Publication Date: Friday, October 03, 2003
Afghan hospital needs help
Afghan hospital needs help
(October 03, 2003) MV resident takes on big job of helping out maternity hospital in Kabul
By Julie O'Shea
Rabia Balkhi Hospital sits in the middle of a busy street in downtown Kabul, Afghanistan. It is one of the city's leading maternity hospitals, seeing some 36,000 patients a year and delivering between 50 and 80 babies a day.
Yet the facility doesn't have enough tables, let alone beds, to accommodate each woman in labor. Sutures and needles are also in short supply. Not surprisingly, the maternal mortality rate is devastatingly high.
For Mountain View resident Jane Sinense these circumstances are not just shocking, they are unacceptable. A documentary she watched last May on the atrocities facing the physicians at this Middle East hospital horrified Sinense, a freelance Web designer and graphic artist who has never been to Afghanistan.
Sinense said she knew at that moment she had to do something to right this alarming situation happening half a world away. Barely three months later, Sinense started putting the Rabia Balkhi Hospital Project into motion. She has managed to collect $5,000 within the last eight weeks. Her immediate goal is $30,000, which would be enough to purchase the equipment doctors at Rabia Balkhi say they urgently need.
"The hospital has an emergency situation, and no one is helping," said Mark Kadir of the Society of Afghan Engineers, a nonprofit, nonpolitical organization dedicated to rebuilding Afghanistan.
It was reported that the U.S. Department of Defense earlier this year announced plans to rebuild Rabia Balkhi's maternal and child health section, but Kadir, unaware of the United States' plans, said he has been told that no construction projects have started at the busy maternity hospital.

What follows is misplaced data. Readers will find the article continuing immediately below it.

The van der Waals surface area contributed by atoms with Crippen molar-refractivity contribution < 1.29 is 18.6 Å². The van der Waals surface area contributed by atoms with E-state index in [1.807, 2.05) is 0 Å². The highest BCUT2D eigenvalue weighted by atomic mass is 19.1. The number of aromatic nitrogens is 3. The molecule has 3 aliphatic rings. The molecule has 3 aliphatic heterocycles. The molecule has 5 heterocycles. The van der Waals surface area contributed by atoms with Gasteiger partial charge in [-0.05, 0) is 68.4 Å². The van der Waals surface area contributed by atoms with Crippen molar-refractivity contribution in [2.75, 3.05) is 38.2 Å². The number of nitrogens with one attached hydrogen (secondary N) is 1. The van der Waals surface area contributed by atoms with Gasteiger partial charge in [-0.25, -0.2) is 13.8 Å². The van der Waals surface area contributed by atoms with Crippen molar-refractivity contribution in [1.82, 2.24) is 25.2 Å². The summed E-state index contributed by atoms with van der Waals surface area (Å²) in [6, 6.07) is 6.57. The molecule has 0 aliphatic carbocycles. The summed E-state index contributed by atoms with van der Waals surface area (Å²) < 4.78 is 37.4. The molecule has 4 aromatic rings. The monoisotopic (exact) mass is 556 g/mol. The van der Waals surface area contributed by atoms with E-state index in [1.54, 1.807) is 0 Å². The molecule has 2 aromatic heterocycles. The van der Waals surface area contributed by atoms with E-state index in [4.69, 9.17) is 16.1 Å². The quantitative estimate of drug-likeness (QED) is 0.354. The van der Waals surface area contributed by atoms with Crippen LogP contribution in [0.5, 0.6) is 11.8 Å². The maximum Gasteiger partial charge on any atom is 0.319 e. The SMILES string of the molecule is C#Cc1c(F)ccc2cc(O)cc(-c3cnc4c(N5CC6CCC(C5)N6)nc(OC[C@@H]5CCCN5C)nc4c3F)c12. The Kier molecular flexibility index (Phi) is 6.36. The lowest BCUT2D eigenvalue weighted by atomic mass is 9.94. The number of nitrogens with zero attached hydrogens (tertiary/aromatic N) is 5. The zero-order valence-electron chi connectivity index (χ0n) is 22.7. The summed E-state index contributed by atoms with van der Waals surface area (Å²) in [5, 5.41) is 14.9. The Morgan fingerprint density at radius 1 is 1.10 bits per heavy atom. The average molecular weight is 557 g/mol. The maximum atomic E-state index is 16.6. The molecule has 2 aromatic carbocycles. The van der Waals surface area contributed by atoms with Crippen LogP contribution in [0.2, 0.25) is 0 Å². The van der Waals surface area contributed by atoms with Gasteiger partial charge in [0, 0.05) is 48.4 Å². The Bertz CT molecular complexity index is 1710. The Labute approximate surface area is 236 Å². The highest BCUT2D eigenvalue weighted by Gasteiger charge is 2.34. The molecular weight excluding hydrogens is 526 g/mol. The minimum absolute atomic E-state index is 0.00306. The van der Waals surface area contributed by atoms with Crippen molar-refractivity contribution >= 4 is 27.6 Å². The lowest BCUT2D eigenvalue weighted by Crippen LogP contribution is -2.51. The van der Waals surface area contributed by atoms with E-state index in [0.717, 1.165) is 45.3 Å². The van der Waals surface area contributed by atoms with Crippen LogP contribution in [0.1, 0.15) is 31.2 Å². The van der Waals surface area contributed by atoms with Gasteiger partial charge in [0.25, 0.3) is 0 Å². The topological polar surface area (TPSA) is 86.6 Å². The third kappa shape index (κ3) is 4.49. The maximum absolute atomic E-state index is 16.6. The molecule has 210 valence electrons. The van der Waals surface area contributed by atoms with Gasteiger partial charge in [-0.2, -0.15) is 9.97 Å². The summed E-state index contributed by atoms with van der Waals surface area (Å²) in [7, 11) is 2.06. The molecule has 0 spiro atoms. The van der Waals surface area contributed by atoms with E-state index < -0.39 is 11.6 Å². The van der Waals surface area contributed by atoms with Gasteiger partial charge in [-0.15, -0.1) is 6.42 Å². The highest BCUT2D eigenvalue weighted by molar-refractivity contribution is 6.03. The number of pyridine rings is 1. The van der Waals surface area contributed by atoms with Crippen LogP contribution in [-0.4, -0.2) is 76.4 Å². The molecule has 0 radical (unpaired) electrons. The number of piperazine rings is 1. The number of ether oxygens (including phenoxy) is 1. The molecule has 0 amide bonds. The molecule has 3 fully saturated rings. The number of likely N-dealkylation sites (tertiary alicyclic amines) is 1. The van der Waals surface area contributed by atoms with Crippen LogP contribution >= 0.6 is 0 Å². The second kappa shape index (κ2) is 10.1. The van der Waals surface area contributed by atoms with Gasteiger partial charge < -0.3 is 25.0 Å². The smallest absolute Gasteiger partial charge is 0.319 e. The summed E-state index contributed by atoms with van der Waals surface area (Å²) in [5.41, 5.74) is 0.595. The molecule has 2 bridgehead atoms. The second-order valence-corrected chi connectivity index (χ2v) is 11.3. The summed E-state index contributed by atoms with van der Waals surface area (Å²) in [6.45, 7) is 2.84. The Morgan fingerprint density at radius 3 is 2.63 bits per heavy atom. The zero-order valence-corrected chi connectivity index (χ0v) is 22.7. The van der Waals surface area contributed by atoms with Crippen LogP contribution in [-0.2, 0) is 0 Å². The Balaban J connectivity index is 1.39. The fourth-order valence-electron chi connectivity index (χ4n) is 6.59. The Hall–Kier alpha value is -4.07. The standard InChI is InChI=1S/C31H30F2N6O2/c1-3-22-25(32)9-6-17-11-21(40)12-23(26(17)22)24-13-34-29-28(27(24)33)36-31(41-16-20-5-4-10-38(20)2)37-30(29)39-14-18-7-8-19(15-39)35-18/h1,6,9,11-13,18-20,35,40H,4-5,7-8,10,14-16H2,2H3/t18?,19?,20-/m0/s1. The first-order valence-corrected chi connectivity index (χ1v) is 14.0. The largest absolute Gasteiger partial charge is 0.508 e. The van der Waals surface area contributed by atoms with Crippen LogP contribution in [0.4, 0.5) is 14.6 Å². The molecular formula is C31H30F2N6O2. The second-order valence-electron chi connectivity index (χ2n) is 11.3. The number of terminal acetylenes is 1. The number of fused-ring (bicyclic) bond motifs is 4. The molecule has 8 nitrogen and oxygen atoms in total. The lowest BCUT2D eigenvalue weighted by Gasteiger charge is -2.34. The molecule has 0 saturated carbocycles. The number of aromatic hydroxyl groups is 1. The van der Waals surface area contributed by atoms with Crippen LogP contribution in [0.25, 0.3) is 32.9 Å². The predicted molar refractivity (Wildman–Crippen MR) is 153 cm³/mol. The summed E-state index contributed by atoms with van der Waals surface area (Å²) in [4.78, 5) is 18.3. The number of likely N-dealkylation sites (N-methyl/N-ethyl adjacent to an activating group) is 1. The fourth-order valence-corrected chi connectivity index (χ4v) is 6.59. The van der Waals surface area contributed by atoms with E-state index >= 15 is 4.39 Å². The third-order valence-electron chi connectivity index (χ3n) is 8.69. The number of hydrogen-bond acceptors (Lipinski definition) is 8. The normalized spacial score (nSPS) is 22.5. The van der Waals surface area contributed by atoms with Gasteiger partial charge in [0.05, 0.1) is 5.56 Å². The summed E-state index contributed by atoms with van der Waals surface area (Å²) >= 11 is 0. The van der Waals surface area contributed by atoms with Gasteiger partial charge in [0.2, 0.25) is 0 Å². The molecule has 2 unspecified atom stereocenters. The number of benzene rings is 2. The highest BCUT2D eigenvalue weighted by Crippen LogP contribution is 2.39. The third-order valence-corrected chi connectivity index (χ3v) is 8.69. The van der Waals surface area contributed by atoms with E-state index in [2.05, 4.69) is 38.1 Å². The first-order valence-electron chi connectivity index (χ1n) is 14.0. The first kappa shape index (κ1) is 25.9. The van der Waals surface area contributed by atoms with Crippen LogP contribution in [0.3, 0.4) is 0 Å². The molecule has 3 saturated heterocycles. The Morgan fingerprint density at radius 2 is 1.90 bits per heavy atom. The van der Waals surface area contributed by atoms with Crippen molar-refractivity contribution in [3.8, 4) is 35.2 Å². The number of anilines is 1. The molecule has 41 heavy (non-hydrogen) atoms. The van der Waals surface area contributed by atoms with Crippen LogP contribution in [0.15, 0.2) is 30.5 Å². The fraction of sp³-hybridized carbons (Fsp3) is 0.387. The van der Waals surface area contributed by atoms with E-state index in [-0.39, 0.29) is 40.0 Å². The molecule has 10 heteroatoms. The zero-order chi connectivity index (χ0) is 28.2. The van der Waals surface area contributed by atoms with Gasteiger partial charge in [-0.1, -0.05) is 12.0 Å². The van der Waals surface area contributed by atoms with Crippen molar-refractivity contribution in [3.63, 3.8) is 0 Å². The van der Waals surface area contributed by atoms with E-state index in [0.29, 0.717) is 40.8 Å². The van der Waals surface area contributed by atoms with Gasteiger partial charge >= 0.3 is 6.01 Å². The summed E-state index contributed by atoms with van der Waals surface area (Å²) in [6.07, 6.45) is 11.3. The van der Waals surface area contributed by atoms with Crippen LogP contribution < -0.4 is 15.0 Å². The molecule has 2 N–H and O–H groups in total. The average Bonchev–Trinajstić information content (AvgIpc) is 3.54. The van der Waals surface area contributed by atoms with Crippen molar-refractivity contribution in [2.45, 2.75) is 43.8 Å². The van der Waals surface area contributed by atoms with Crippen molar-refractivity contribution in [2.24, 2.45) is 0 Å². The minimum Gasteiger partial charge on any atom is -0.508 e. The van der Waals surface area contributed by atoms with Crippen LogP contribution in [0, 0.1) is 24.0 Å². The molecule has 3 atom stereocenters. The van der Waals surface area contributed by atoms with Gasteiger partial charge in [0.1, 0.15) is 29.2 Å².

On Rabia Balkhi's "wish list" is an operating table, an anesthesia machine, a portable X-Ray machine and a cardiovascular monitor, among other things.
"I've always had an interest in helping people," Sinense said. "The country (Afghanistan) has nothing. They are really starting from scratch."
Sinense took her crusade to the Mountain View and Palo Alto Farmer's Markets, passing out brochures urging residents to donate whatever money they can. Sinense said all the money she's raised so far has come out of the pockets of average homeowners, touched by the dire circumstances highlighted in Sinense's homemade brochures.
City Council member Rosemary Stasek has been to Afghanistan twice and hopes to return next year. She describes the utter poverty that exists there and explains how it has touched her soul.
"It captures you," Stasek said. "There is something about the place that just captures you."
Stasek said Sinense has approached her about helping with the hospital project. And Stasek said she's eager to do whatever she can.
"It really is individuals who are critical to helping projects get done,' she said. "I'm looking forward to working with Jane."
The first order of business is to raise enough cash. After that, Sinense said she hopes to purchase all the equipment on Rabia Balkhi's list and with the help of the Society of Afghan Engineers, ship it over to the Middle East.
But Sinense said she doesn't plan to just stop with Rabia Balkhi. She'd like to go global, starting, of course, one step at a time.
Those interested in making a donation can send a check made out to the Society of Afghan Engineers, in care of Jane Sinense at
505 Cypress Point Drive No. 135, Mountain View, CA 94043.
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E-mail Julie O'Shea at firstname.lastname@example.org